10. I'm wondering about using a 12V battery with my CG-4 (EQ3-2), and came across this tiny circuit that should be able to supply 6v 2A from a 12v battery, has anyone experience of using these types of step-down circuit? http://www.ebay.co.uk/itm/POLOLU-2575-2A-6V-Step-Up-Step-Down-Voltage-Regulator-S18V20F6-uk-stock-/191925035657?hash=item2caf9fa289:g:g1EAAOSwtnpXi-A3 Seems like it would be a good idea even for 12v - 12v to have such a circuit in-line, no more sloppy power problems when the battery runs out of volts. I don't normally run any additional items with the CG-4, but if I did then they would be 12v (e.g. dew heater) and could be run directly from the battery for maximum power.
  11. Looks like the Explore Scientific gets the thumbs up then. I think it may be time to re-foam my eyepiece case.
  12. I am seriously looking at this Baader Hyperion 68 degree 13mm eyepiece as a high power for my SCT and in-between power for my 150P Skywatcher newtonian and the refractor, seems like a good solid eyepiece that should work in all of my scopes, even if the 'quality' is more than is necessary for the SCT. I have a 10mm but often that is unusable in the SCT due to sky conditions. Thoughts?
  13. I got out tonight with the binoculars on some nice easy clusters and such around Cassiopeia. Forecast was for occasional rain and then cloud coming in by midnight so I didn't get the scope out, so far it's been beautifully clear and now the forecast has changed to zero cloud all night. Oh well, call me a defeatist but I can't be bothered now, at least I got my binocular targets.
  14. To be honest it's been fairly quiet this summer, last year was busier. A good sunny day in winter can be interesting still though, but the observing window is smaller due to the sun never getting that high.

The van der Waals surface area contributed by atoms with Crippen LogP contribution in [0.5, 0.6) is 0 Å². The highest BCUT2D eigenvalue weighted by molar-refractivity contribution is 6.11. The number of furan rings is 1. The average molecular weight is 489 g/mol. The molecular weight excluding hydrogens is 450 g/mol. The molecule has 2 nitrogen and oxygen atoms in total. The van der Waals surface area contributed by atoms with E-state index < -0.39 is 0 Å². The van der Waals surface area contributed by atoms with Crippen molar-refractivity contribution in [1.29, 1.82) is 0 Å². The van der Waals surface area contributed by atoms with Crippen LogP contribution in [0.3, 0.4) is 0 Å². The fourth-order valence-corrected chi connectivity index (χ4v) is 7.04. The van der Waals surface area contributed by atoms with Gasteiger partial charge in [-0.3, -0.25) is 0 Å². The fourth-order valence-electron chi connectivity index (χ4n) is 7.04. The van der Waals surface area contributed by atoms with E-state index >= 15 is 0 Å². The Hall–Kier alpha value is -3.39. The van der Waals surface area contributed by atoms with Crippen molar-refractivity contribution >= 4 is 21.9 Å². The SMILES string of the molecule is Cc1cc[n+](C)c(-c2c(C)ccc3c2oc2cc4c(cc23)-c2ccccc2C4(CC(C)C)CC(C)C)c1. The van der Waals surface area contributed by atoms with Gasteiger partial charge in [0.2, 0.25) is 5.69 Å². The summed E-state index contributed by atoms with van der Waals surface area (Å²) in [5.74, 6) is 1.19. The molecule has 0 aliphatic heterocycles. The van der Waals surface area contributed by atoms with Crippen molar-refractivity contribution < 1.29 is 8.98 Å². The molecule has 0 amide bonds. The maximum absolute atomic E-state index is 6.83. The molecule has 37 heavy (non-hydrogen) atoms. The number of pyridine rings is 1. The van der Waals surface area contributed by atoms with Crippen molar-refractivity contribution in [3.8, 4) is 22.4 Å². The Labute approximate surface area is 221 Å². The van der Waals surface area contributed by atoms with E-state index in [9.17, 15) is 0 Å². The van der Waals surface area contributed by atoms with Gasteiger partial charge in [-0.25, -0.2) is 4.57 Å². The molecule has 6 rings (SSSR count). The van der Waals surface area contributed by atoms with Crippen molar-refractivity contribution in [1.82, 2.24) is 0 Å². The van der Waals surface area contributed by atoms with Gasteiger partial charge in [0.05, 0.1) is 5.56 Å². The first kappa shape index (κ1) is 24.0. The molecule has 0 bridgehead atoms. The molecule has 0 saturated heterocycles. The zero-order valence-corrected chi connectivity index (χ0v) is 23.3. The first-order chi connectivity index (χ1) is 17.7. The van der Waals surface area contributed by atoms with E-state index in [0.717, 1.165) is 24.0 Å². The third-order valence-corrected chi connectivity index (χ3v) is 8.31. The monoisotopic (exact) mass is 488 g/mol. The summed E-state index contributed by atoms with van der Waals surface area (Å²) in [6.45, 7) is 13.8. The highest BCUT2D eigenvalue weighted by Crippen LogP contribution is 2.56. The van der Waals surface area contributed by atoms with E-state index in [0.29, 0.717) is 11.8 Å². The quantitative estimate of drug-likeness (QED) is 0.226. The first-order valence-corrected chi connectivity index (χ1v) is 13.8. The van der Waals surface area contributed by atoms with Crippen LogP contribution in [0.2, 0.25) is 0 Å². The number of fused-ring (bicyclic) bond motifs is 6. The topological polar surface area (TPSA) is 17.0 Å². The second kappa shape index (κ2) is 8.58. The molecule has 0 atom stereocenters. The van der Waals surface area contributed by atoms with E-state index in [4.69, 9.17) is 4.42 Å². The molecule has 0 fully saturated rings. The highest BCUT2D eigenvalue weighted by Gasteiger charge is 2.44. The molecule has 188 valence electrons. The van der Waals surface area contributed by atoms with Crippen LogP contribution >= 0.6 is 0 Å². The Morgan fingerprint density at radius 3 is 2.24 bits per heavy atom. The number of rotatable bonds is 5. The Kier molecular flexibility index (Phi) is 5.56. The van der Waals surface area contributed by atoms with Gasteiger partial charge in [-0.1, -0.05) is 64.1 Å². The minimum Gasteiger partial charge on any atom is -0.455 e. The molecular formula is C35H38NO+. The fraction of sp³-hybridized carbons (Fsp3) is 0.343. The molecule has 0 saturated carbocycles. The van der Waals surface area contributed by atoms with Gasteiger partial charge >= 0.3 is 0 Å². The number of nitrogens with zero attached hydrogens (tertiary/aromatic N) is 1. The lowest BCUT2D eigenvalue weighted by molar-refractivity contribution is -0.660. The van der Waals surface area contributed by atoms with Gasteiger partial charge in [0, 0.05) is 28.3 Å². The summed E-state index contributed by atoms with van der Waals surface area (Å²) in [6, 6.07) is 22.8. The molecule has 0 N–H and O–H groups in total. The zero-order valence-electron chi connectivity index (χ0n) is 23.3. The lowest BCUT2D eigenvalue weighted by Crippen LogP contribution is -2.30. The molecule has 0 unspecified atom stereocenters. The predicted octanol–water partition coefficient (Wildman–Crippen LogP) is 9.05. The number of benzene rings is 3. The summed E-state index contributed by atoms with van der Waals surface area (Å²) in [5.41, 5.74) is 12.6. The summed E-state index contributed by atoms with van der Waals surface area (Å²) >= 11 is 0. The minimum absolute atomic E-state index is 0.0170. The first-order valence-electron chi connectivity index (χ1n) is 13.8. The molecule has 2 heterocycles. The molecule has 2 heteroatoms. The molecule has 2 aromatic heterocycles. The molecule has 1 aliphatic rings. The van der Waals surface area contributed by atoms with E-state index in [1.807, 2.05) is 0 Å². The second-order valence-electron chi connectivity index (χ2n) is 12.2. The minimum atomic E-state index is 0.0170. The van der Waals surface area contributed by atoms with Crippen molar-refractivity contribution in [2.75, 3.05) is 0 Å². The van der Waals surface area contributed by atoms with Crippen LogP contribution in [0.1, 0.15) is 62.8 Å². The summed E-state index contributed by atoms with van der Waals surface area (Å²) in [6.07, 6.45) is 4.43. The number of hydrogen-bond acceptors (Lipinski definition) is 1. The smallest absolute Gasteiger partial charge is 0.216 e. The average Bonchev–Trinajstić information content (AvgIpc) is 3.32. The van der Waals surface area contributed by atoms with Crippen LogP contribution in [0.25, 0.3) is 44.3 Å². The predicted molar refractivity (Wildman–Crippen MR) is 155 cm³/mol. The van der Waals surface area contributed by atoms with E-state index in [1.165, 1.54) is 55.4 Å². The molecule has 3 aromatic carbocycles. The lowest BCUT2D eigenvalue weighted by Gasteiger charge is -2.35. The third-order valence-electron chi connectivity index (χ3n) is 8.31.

15. I congratulate you on your choice. I never really got into observing named sunspots etc, I just look at the fancy patterns and coo when there's a big prominence! Maybe I should start to take it a bit more seriously...
  16. My tuppence worth... I did loads of research as well before making my one and only solar scope purchase, I don't regret it for a single moment and know that it would cost a heck of a lot more for diminishing returns. Check my signature for the Lunt I have, I can say this works very well on a CG-4 mount and with a Baader Zoom eyepiece. I appreciate people have different budgets but I say if you can spare the cash then just splurge on the best you can afford. If you have to get in line and wait a few months I think it will be worth it, mine came with the feather touch focuser (or maybe Crayford, I think they are almost the same thing) and a nice case which does help quite a bit, you should add some budget for a solar finder and a vixen dovetail bar - 180mm is fine for the 60 Lunt, this is the one I have http://www.altairastro.com/altair-tms-vixen-synta-dovetail-bar-blue-anodised.html Note I tried the 'official' Lunt 60 short black dovetail bar and found it wasn't possible to balance the scope properly, perhaps this works for the B600 without pressure tuner / Crayford (dual-speed) focuser and zoom eyepiece, I can't say, but certainly not with my setup. My scope came with the clam shell bracket which makes mounting very easy. You may also need three standard camera thread screws to mount it to the dovetail bar, I will get the info on the ones I have.
  17. Ha! Yeah, I made one of those for the recent eclipse, the small image of the sun wasn't nearly as big as in that picture and it was a box about that size. But the darkness inside the box is probably what I need to aim for... some sort of enclosed viewing scope like Spock uses on the bridge in the original series. Just one question - do I need to style myself on Fred from Scooby Doo?
  18. Sun spots? I thought 8' would be big enough for that, it's about as long as I could get for a tube. Failing sunspots then partial eclipse would be good, although I have a proper solar scope so the tube would be for an alternative view / just for fun. Maybe I need to consider some optics as well to increase the size of the projection?
  19. Could be difficult but I will try. I wasn't aware there was a correct hole size, I thought the smaller the better?